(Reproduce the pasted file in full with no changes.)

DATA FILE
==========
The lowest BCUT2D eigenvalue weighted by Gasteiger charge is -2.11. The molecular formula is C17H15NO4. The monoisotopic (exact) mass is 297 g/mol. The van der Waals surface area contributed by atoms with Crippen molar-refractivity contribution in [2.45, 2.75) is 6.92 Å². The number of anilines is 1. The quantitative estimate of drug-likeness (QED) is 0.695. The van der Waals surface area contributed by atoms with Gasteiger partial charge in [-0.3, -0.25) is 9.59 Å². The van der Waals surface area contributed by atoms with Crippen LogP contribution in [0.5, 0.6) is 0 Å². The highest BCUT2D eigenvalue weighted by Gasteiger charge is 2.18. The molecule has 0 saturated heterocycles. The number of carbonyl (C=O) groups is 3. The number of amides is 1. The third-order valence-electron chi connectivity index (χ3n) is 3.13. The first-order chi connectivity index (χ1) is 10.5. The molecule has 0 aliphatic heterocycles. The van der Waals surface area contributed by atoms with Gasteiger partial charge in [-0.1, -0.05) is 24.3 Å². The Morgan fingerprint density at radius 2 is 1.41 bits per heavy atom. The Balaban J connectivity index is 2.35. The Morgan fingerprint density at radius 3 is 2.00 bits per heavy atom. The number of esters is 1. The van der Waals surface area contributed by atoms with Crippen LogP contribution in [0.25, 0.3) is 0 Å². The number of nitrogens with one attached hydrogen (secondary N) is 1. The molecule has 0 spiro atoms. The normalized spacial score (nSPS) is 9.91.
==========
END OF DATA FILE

The lowest BCUT2D eigenvalue weighted by Gasteiger charge is -2.11. The molecular formula is C17H15NO4. The monoisotopic (exact) mass is 297 g/mol. The van der Waals surface area contributed by atoms with Crippen molar-refractivity contribution in [2.45, 2.75) is 6.92 Å². The number of anilines is 1. The quantitative estimate of drug-likeness (QED) is 0.695. The van der Waals surface area contributed by atoms with Gasteiger partial charge in [-0.3, -0.25) is 9.59 Å². The van der Waals surface area contributed by atoms with Crippen LogP contribution in [0.5, 0.6) is 0 Å². The highest BCUT2D eigenvalue weighted by Gasteiger charge is 2.18. The molecule has 0 saturated heterocycles. The number of carbonyl (C=O) groups is 3. The number of amides is 1. The third-order valence-electron chi connectivity index (χ3n) is 3.13. The first-order chi connectivity index (χ1) is 10.5. The molecule has 0 aliphatic heterocycles. The van der Waals surface area contributed by atoms with Gasteiger partial charge in [-0.1, -0.05) is 24.3 Å². The Morgan fingerprint density at radius 2 is 1.41 bits per heavy atom. The Balaban J connectivity index is 2.35. The Morgan fingerprint density at radius 3 is 2.00 bits per heavy atom. The number of esters is 1. The van der Waals surface area contributed by atoms with Crippen LogP contribution in [0.25, 0.3) is 0 Å². The number of nitrogens with one attached hydrogen (secondary N) is 1. The molecule has 0 spiro atoms. The normalized spacial score (nSPS) is 9.91.